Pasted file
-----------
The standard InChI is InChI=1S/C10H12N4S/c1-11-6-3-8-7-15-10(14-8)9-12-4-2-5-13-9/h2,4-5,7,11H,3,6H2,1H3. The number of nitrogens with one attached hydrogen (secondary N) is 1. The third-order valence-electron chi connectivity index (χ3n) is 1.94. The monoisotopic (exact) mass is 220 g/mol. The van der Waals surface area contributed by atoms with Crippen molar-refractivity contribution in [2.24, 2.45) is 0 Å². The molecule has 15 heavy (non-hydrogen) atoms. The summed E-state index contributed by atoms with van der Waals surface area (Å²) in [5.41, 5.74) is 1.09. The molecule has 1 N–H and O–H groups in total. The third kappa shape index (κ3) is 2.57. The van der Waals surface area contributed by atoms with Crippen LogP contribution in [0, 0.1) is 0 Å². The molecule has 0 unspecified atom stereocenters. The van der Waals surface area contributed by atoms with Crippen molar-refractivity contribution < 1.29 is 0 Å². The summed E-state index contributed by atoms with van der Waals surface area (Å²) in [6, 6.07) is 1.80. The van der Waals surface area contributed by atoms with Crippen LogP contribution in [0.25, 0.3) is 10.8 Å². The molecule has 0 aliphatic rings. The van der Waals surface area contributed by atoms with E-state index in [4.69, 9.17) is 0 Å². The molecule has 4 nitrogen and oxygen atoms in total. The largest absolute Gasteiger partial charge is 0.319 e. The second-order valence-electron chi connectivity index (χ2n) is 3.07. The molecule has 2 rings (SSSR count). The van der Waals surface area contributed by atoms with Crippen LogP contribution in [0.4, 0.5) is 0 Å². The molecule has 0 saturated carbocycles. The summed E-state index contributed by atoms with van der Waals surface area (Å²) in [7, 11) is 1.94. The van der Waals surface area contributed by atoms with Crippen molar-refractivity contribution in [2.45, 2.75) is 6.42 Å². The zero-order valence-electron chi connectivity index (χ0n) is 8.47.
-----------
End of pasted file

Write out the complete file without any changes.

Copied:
The standard InChI is InChI=1S/C10H12N4S/c1-11-6-3-8-7-15-10(14-8)9-12-4-2-5-13-9/h2,4-5,7,11H,3,6H2,1H3. The number of nitrogens with one attached hydrogen (secondary N) is 1. The third-order valence-electron chi connectivity index (χ3n) is 1.94. The monoisotopic (exact) mass is 220 g/mol. The van der Waals surface area contributed by atoms with Crippen molar-refractivity contribution in [2.24, 2.45) is 0 Å². The molecule has 15 heavy (non-hydrogen) atoms. The summed E-state index contributed by atoms with van der Waals surface area (Å²) in [5.41, 5.74) is 1.09. The molecule has 1 N–H and O–H groups in total. The third kappa shape index (κ3) is 2.57. The van der Waals surface area contributed by atoms with Crippen LogP contribution in [0, 0.1) is 0 Å². The molecule has 0 unspecified atom stereocenters. The van der Waals surface area contributed by atoms with Crippen molar-refractivity contribution < 1.29 is 0 Å². The summed E-state index contributed by atoms with van der Waals surface area (Å²) in [6, 6.07) is 1.80. The van der Waals surface area contributed by atoms with Crippen LogP contribution in [0.25, 0.3) is 10.8 Å². The molecule has 0 aliphatic rings. The van der Waals surface area contributed by atoms with E-state index in [4.69, 9.17) is 0 Å². The molecule has 4 nitrogen and oxygen atoms in total. The largest absolute Gasteiger partial charge is 0.319 e. The second-order valence-electron chi connectivity index (χ2n) is 3.07. The molecule has 2 rings (SSSR count). The van der Waals surface area contributed by atoms with Crippen LogP contribution in [0.4, 0.5) is 0 Å². The molecule has 0 saturated carbocycles. The summed E-state index contributed by atoms with van der Waals surface area (Å²) in [7, 11) is 1.94. The van der Waals surface area contributed by atoms with Crippen molar-refractivity contribution in [2.45, 2.75) is 6.42 Å². The zero-order valence-electron chi connectivity index (χ0n) is 8.47.